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Marriage equality 2013: Thailand pushes to legalize gay marriage

On Friday, August 23rd, 2013

Thailand gay marriageWhile many counties in Southeast Asia have laws banning homosexual relationships, Thailand has established itself as a more gay friendly country. As Reuters reports on August 21, the country may go even future by being the first Asian country to legalize gay marriage.

Thailand has already prided itself as a holiday and vacation destination for same-sex couples and by legalizing marriage in the country; it could also be a destination for weddings. Although life is less strict in Thailand than other Asian countries, same-sex couples still don’t enjoy certain rights like applying for join bank loans, medical insurance or any of the other benefits heterosexual couples enjoy because under the current Thai law same-sex unions are not recognized.

But, according to Wiratana Kalayasiri, an opposition lawmaker pushing for a new bill, a civil partnership law aiming at extending some of those same rights is in the works and can pass as soon as next year.

There are some legal road bumps, one of which is that the law would force transgender citizens to register their birth gender on their marriage certificate. Under Thai law, people are not allowed to change their gender on national identification and a new law would also change the age of consent for same-sex couples from 17 to 20. For heterosexual couples, the age of consent would remain at 17.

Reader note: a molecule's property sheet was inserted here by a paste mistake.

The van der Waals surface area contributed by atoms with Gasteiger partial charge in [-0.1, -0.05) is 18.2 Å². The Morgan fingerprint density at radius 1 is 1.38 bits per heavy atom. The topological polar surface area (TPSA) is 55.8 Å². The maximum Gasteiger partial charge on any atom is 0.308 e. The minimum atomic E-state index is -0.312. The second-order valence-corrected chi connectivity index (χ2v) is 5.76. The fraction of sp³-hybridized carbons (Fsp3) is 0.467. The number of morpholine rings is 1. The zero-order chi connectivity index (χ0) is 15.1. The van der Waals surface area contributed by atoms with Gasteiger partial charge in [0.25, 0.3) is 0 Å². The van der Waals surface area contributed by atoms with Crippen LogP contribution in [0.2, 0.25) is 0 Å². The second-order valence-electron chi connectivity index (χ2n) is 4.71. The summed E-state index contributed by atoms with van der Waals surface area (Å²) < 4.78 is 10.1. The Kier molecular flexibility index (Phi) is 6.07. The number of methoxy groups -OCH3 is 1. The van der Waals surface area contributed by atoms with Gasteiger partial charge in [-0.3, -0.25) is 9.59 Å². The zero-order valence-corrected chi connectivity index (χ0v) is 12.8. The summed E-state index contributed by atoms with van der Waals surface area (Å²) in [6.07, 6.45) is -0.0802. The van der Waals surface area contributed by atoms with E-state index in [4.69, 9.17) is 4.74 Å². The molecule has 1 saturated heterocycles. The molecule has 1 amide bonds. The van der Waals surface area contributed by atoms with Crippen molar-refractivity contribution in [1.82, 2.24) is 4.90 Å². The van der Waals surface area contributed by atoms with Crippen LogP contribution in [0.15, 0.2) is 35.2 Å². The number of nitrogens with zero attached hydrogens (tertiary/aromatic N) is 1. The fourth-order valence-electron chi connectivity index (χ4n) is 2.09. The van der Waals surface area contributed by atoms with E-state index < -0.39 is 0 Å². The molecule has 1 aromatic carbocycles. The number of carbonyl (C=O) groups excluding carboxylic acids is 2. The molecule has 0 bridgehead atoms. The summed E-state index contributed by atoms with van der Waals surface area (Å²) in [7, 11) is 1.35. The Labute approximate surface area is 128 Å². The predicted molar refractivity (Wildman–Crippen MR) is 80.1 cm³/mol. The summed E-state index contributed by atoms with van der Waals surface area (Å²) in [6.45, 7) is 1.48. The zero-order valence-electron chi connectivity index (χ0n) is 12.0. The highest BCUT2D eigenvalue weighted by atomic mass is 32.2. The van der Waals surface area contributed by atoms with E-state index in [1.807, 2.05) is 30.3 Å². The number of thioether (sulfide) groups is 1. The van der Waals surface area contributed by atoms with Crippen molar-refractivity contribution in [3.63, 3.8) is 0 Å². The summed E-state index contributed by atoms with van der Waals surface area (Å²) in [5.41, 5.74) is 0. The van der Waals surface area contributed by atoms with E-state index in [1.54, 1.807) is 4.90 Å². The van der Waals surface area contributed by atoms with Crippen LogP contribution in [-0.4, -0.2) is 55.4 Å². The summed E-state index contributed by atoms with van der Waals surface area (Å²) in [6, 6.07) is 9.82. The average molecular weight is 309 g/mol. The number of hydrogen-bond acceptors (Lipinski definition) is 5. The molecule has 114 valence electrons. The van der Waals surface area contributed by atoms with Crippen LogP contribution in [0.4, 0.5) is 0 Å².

Another road block is that some believe Thailand may simply not be ready yet to legalize same-sex marriage. As recent as 2002, homosexuality was labeled as a mental illness in the country and was still considered a crime up until 1956. Although there is some openness and tolerance in the country, there are still social aspects that need to be improved.

Perception of LGBT characters in the entertainment industry and the overall treatment of lesbians in the country are some social impacts that require improvement. But even with those inadequacies, there is still strong hope of a civil union bill passing.

About - Tarringo T. Vaughan always believed he had a love affair with literature. One of the first pictures he saw of himself was of him at maybe the age of three or four year’s old sitting with a book in his hand. But for Tarringo, growing up in the depths of the inner city both in Boston, MA and Springfield, MA made him believe that expression through the literary voice was un-cool and unattainable. As a very quiet and shy child he learned it became very valuable in his self expression. Born in 1976, Tarringo was the first child, grandchild and nephew in a family that had grown accustomed to struggle. His mother was a teenager who quickly lost the support of my father who today he knows very little of. These aspects of his life triggered the inspiration of his pen.

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